Master beekeeper Stanford Brown, one of the founding fathers of modern beekeeping in Maine and the oldest registered apiarist in the state, has died, an attorney for one of his daughters has confirmed.

Brown ran Brown’s Bee Farm, a popular beekeeping equipment and supply shop on his property in North Yarmouth, in addition to keeping about 50 hives of his own until his health began to decline in his 90s. Brown died May 22 at Maine Medical Center in Portland. He was 95.

Brown also worked for years professionally as a plumber, electrician, septic system installer and was the code enforcement and plumbing inspector for the town of North Yarmouth.

His farm was the scene of a tragedy in 2013 when his son-in-law, 63-year-old Leon Kelley, was fatally shot by 72-year-old Merrill Kimball in a dispute over the ownership of 700 pounds of honey in the supply shop. Kimball’s wife, Karen Kimball, was close friends with Brown and managed the business and cared for him as he got older. She had finished processing the honey on the morning of Oct. 6 and had come back in the afternoon to collect it.

When Karen Kimball returned with her husband and son, Damon Carroll, they were confronted by Kelley, his wife Kathleen Kelley, who is Brown’s daughter, and two of her children. Kelley shoved or pushed Merrill Kimball as he ordered him off the property, and Merrill Kimball drew a pistol from his belt after retreating, and fired three shots into Kelley.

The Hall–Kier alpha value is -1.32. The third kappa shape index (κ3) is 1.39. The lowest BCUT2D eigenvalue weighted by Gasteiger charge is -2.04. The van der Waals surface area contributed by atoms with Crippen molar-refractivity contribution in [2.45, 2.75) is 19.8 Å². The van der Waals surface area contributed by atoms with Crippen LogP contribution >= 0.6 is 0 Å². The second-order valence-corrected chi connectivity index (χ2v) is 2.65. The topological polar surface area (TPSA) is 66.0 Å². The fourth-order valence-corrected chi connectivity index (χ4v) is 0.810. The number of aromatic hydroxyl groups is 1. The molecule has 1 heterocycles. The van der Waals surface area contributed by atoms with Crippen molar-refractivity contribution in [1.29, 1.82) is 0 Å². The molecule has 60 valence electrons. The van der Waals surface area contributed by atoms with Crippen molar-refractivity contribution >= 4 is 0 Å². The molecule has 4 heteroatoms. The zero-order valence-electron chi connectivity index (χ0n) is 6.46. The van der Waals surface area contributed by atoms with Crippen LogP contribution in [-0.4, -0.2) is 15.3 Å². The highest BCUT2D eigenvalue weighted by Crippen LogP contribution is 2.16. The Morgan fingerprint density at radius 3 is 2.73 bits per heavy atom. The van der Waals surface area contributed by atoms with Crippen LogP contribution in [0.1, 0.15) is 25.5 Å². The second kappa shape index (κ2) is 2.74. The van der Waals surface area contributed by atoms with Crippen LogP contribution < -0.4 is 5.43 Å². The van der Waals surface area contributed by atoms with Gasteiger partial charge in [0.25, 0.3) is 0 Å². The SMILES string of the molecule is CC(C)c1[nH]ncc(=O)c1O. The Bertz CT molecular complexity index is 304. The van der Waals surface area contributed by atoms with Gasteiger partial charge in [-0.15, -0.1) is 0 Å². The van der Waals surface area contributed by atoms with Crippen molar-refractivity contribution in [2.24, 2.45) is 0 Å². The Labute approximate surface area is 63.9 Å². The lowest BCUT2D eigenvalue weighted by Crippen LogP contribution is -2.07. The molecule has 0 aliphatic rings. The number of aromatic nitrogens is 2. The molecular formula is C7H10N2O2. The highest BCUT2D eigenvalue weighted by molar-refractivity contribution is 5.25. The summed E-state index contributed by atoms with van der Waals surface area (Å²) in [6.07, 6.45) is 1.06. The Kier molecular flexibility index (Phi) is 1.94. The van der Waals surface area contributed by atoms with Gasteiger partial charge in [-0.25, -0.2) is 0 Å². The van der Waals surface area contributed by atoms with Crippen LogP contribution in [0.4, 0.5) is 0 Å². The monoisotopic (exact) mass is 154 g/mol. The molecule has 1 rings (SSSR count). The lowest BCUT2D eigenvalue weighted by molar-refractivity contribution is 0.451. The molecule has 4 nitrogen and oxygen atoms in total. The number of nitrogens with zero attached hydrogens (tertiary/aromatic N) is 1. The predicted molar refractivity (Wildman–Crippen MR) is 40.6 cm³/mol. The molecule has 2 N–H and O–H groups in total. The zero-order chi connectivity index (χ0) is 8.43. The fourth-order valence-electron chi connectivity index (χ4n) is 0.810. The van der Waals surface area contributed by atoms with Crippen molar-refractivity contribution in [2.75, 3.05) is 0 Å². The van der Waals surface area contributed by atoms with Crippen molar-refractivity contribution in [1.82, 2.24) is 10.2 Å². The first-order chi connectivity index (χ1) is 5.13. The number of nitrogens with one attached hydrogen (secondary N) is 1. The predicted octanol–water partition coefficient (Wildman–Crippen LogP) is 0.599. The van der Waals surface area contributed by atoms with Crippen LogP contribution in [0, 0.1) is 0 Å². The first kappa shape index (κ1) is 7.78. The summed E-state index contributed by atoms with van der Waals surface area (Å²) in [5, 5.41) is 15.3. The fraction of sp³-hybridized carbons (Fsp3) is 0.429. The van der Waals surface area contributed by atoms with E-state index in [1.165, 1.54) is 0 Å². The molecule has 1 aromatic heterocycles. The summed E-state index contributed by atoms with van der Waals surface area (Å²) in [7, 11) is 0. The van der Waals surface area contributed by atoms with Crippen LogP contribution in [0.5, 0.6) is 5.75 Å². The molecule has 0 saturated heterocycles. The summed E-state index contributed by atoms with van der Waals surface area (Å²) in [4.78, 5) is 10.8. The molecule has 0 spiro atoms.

Brown’s death comes as Merrill Kimball, who was convicted by a jury of murder in April, is scheduled to be sentenced on Friday for Kelley’s death. Merrill Kimball is also facing a wrongful death suit filed by Kathleen Kelley, seeking $1 million.

Attorney Christiane Williams, who represents Kathleen Kelley in the wrongful death suit, confirmed Brown’s death on Tuesday morning. She said she has discouraged her client from commenting about Brown’s death.

Other members of Brown’s family could not be immediately reached for comment Tuesday.

But word of Brown’s death had already reached members of the bee community.

“He was an iconic beekeeper,” said Jacky Hildreth, president of the Maine State Beekeepers Association. “He taught quite a few people about beekeeping. He was always willing to talk bees.”

Hildreth said it was common for a fellow beekeeper to plan a five-minute visit to Brown’s beekeeping equipment shop at 239 Greely Road in North Yarmouth expecting to pick up a few supplies and end up spending an hour there exchanging ideas with Brown about the hobby.

“You learned so much,” Hildreth said. “He came across as if he had known you for years, even if you just met.”

Hildreth, 53, has been a farmer all his life but only took up beekeeping seriously about 10 years ago. He said his wife is afraid of bees, so it took some convincing.

Since Hildreth got into beekeeping, he said he has seen the hobby surge in popularity. The Cumberland County Beekeepers group swelled about 30 or so members to more than 300. A York County group formed along with other groups around the state.

“It’s people like Stan Brown who really instituted bringing the rest of the state in,” Hildreth said. “He will be missed.”